Contrary to popular advice, I always advise people not to maintain a budget. I think it’s helpful to put one together once a year, but certainly not to maintain meticulously. It’s distracting, anxiety-provoking, and largely unhelpful.
Point #2 (“we were surprised to discover how little discretionary income we actually had each month”) is an important point and one that lots of people miss. Many people decide on what they want before they consider their needs and whether they can afford it all.
Carl, I actually get incredibly excited when the new budget cycle comes around. I think it’s because of the paradigm shift of “budget” vs. “spending plan”, along with help from Dave Ramsey– my thoughts about making the next month’s spending plan is more in the realm of excitement about how much closer I am to saving money for that Vitamix, or the amount of money we’ve socked away for a Master’s degree. When I stop paying attention to the plan, THAT is when the anxiety creeps in. Perhaps other people see it differently but having a new budget every 2 weeks keeps us confident in our saving/spending tendencies and looking forward to the amount of money we have left over each cycle to shift to savings (or a date night!).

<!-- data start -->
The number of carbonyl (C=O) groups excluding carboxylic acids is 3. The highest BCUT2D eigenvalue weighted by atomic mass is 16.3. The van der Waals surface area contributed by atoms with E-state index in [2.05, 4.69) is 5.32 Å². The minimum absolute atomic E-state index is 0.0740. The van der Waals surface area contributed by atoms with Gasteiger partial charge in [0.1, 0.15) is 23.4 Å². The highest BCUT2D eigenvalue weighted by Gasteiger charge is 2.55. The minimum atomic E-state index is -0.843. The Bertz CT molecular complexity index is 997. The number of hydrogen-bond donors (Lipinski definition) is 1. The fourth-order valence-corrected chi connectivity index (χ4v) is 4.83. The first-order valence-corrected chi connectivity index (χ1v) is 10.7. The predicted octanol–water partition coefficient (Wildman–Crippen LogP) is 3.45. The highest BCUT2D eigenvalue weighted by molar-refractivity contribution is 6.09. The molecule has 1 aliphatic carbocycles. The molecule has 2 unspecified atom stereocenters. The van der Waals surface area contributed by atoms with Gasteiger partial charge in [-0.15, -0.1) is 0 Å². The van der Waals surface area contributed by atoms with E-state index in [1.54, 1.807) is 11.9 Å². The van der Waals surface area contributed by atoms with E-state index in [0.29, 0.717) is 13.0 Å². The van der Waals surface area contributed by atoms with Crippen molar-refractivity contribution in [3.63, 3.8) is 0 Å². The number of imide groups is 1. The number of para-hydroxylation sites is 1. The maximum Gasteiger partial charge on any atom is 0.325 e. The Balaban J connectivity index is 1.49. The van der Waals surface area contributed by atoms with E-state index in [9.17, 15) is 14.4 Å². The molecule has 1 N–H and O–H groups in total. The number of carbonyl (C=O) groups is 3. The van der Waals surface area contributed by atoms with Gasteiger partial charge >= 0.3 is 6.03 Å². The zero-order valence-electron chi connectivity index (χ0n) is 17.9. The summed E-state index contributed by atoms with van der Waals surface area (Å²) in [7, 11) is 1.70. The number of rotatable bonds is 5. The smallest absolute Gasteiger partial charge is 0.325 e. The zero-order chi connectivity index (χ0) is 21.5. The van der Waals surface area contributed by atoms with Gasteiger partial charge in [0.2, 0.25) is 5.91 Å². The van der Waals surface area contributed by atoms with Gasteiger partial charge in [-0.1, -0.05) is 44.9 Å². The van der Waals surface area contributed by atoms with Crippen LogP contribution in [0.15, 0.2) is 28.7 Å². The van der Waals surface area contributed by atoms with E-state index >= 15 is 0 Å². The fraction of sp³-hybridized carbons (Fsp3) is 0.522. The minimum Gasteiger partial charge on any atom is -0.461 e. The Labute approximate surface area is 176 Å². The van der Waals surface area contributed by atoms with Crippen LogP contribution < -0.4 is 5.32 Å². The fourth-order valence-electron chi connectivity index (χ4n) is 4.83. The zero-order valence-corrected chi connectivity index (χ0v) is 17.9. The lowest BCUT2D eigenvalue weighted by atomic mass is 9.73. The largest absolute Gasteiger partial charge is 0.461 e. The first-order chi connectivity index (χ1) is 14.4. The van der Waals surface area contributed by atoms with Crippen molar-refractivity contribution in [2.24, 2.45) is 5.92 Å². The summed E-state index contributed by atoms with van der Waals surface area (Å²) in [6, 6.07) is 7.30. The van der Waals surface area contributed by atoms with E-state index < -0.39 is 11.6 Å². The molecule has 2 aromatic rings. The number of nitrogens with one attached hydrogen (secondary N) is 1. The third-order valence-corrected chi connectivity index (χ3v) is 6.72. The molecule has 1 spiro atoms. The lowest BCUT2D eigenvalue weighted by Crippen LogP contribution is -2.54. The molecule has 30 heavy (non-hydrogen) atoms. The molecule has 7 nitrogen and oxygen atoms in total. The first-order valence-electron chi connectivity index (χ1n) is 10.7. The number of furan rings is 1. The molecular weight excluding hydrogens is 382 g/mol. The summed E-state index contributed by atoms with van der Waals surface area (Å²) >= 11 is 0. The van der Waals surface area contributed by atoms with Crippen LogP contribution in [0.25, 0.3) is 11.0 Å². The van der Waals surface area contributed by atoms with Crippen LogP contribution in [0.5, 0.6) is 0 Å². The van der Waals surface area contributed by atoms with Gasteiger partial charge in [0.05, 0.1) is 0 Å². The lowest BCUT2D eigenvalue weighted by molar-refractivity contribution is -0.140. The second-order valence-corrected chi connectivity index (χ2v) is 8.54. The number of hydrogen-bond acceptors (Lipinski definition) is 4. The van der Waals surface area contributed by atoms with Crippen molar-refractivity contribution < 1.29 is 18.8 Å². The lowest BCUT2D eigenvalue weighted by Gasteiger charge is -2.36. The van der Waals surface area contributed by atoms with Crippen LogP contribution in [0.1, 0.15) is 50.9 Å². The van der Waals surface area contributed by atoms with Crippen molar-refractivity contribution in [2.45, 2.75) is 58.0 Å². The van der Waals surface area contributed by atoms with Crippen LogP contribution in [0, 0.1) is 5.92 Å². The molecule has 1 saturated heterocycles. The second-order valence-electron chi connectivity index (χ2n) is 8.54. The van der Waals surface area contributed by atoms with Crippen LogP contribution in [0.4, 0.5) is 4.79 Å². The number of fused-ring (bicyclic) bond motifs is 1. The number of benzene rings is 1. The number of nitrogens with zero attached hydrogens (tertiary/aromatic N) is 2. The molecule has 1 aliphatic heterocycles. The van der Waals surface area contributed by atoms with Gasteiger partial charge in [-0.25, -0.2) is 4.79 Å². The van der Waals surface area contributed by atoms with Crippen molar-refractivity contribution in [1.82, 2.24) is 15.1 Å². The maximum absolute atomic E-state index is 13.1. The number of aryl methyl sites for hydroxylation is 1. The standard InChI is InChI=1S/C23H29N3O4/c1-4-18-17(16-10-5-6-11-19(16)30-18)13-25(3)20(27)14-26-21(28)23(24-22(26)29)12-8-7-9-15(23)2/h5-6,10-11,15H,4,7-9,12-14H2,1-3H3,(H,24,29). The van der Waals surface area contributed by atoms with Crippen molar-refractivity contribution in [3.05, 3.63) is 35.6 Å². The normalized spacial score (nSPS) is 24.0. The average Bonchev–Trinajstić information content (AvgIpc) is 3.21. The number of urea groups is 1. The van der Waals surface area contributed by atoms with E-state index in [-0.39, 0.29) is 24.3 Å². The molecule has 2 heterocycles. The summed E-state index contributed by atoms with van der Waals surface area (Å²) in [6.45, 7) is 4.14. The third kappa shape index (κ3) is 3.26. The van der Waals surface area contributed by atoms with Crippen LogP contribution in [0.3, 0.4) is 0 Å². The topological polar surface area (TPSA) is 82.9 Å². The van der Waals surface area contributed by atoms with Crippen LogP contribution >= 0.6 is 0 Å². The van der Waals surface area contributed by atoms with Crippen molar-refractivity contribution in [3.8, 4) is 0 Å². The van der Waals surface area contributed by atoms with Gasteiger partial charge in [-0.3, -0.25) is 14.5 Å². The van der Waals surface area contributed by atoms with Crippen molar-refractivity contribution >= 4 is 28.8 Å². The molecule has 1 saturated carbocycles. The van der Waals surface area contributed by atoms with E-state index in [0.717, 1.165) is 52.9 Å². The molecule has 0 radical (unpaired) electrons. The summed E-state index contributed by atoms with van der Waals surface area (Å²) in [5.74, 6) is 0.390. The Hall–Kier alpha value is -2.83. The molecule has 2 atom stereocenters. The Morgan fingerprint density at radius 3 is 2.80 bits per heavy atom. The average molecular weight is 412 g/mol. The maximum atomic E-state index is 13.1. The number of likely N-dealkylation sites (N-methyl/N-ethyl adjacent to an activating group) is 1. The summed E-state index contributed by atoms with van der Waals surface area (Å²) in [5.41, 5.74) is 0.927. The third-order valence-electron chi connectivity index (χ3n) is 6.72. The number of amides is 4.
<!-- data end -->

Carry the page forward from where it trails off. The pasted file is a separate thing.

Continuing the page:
Caitlin, it all depends on the relationship you have with money. If hitting refresh on the budget each month gives you peace of mind, I say go for it. That would stress me out to have such a real-time grasp on my budget. But I know it works for some people.
What is it about not refreshing that makes you anxious? Is it the not knowing where you stand on your plan?
I used to get a lot of anxiety about money – I’m a Si for parent on a low income and every time the fuel light flashed I got a horrible feeling and whenever bills arrived etc. I’ve had a budget for a year and have been roughly following Dave Ransey plan for variable
Income and I feel so much less anxious that it is amazing and I love that I can spend without guilt and know where the money for everything is coming from. For me a budget has really helped reduce my anxiety. It’s been a steep learning curve but so worth it!
Keri Misawa says
We have been using Mvelopes online budget system, but I have been frustrated by not being able to keep up with every expense and getting behind. This post has given me a new angle on it and I feel more free already! Thanks!!
Pamela R says
I just wanted to express a quick thank you for this post. My husband and I have been together nearly 20 years and it looks us half of that to figure out that a traditional budget didn’t work for us. We started writing down everything we spent. Everything! And we came up with a plan that is exactly what you’ve stated above. I’m so glad for someone else out there that it won’t take them 10 years to figure out what you have outlined so clearly.